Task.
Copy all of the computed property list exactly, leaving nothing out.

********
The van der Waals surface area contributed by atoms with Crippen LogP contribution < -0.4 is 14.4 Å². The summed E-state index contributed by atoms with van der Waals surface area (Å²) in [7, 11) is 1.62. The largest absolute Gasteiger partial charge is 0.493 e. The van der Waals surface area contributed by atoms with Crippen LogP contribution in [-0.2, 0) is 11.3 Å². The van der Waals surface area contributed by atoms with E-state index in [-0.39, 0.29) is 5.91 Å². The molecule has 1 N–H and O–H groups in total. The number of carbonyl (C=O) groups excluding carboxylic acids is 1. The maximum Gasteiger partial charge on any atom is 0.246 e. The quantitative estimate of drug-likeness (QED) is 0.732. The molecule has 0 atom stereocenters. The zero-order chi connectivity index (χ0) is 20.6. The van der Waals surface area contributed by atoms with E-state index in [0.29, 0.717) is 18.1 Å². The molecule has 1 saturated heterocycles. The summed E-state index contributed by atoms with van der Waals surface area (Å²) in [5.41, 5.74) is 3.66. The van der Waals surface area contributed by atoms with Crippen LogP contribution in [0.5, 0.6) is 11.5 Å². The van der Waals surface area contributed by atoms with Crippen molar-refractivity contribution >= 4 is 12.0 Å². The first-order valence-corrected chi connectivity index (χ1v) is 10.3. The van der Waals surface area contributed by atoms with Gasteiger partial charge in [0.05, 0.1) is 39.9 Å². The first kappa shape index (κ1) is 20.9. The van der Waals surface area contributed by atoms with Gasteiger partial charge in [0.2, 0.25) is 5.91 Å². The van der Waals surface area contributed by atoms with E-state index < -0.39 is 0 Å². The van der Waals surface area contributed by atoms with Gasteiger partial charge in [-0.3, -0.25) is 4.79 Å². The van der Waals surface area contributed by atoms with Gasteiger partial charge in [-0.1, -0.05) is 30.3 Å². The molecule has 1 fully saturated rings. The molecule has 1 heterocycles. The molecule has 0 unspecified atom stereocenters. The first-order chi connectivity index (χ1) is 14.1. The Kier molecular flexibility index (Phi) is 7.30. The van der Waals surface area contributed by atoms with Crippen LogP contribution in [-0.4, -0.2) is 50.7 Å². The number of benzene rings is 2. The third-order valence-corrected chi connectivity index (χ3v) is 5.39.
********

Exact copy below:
The van der Waals surface area contributed by atoms with Crippen LogP contribution < -0.4 is 14.4 Å². The summed E-state index contributed by atoms with van der Waals surface area (Å²) in [7, 11) is 1.62. The largest absolute Gasteiger partial charge is 0.493 e. The van der Waals surface area contributed by atoms with Crippen LogP contribution in [-0.2, 0) is 11.3 Å². The van der Waals surface area contributed by atoms with E-state index in [-0.39, 0.29) is 5.91 Å². The molecule has 1 N–H and O–H groups in total. The number of carbonyl (C=O) groups excluding carboxylic acids is 1. The maximum Gasteiger partial charge on any atom is 0.246 e. The quantitative estimate of drug-likeness (QED) is 0.732. The molecule has 0 atom stereocenters. The zero-order chi connectivity index (χ0) is 20.6. The van der Waals surface area contributed by atoms with E-state index in [0.29, 0.717) is 18.1 Å². The molecule has 1 saturated heterocycles. The summed E-state index contributed by atoms with van der Waals surface area (Å²) in [5.41, 5.74) is 3.66. The van der Waals surface area contributed by atoms with Crippen LogP contribution in [0.5, 0.6) is 11.5 Å². The van der Waals surface area contributed by atoms with Crippen molar-refractivity contribution >= 4 is 12.0 Å². The first-order valence-corrected chi connectivity index (χ1v) is 10.3. The van der Waals surface area contributed by atoms with Gasteiger partial charge in [0.05, 0.1) is 39.9 Å². The first kappa shape index (κ1) is 20.9. The van der Waals surface area contributed by atoms with Gasteiger partial charge in [0.2, 0.25) is 5.91 Å². The van der Waals surface area contributed by atoms with E-state index < -0.39 is 0 Å². The van der Waals surface area contributed by atoms with Gasteiger partial charge in [-0.3, -0.25) is 4.79 Å². The van der Waals surface area contributed by atoms with Gasteiger partial charge in [-0.1, -0.05) is 30.3 Å². The molecule has 1 fully saturated rings. The molecule has 1 heterocycles. The molecule has 0 unspecified atom stereocenters. The first-order chi connectivity index (χ1) is 14.1. The Kier molecular flexibility index (Phi) is 7.30. The van der Waals surface area contributed by atoms with Crippen LogP contribution in [-0.4, -0.2) is 50.7 Å². The number of benzene rings is 2. The third-order valence-corrected chi connectivity index (χ3v) is 5.39.